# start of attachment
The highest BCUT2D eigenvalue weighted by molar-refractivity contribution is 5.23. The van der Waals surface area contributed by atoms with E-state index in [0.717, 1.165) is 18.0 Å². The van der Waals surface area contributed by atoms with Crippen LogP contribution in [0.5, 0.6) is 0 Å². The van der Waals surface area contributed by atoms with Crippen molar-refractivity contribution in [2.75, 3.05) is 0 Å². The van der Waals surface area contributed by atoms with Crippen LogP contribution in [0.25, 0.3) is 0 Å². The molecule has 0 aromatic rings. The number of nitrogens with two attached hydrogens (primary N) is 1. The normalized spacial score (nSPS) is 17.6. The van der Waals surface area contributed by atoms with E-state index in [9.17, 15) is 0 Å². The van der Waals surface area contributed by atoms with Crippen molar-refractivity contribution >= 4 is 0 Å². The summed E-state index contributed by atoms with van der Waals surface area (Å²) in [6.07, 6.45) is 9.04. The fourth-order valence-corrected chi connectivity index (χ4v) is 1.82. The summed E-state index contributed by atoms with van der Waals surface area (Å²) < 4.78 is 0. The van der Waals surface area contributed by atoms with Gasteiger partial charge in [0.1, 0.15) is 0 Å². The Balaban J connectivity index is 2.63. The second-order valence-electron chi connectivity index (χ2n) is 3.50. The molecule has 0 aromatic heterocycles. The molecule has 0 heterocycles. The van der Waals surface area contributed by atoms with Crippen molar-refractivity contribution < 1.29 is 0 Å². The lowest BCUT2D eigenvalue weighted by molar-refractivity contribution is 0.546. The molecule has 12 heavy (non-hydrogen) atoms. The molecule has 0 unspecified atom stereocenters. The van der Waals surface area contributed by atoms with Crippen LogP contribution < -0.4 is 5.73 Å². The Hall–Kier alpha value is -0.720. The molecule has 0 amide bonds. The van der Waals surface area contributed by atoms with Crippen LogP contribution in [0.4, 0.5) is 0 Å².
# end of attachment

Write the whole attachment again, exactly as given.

The highest BCUT2D eigenvalue weighted by molar-refractivity contribution is 5.23. The van der Waals surface area contributed by atoms with E-state index in [0.717, 1.165) is 18.0 Å². The van der Waals surface area contributed by atoms with Crippen LogP contribution in [0.5, 0.6) is 0 Å². The van der Waals surface area contributed by atoms with Crippen molar-refractivity contribution in [2.75, 3.05) is 0 Å². The van der Waals surface area contributed by atoms with Crippen LogP contribution in [0.25, 0.3) is 0 Å². The molecule has 0 aromatic rings. The number of nitrogens with two attached hydrogens (primary N) is 1. The normalized spacial score (nSPS) is 17.6. The van der Waals surface area contributed by atoms with E-state index in [9.17, 15) is 0 Å². The van der Waals surface area contributed by atoms with Crippen molar-refractivity contribution >= 4 is 0 Å². The summed E-state index contributed by atoms with van der Waals surface area (Å²) in [6.07, 6.45) is 9.04. The fourth-order valence-corrected chi connectivity index (χ4v) is 1.82. The summed E-state index contributed by atoms with van der Waals surface area (Å²) < 4.78 is 0. The van der Waals surface area contributed by atoms with Gasteiger partial charge in [0.1, 0.15) is 0 Å². The Balaban J connectivity index is 2.63. The second-order valence-electron chi connectivity index (χ2n) is 3.50. The molecule has 0 aromatic heterocycles. The molecule has 0 heterocycles. The van der Waals surface area contributed by atoms with Crippen molar-refractivity contribution < 1.29 is 0 Å². The lowest BCUT2D eigenvalue weighted by molar-refractivity contribution is 0.546. The molecule has 12 heavy (non-hydrogen) atoms. The molecule has 0 unspecified atom stereocenters. The van der Waals surface area contributed by atoms with Crippen LogP contribution < -0.4 is 5.73 Å². The Hall–Kier alpha value is -0.720. The molecule has 0 amide bonds. The van der Waals surface area contributed by atoms with Crippen LogP contribution in [0.4, 0.5) is 0 Å².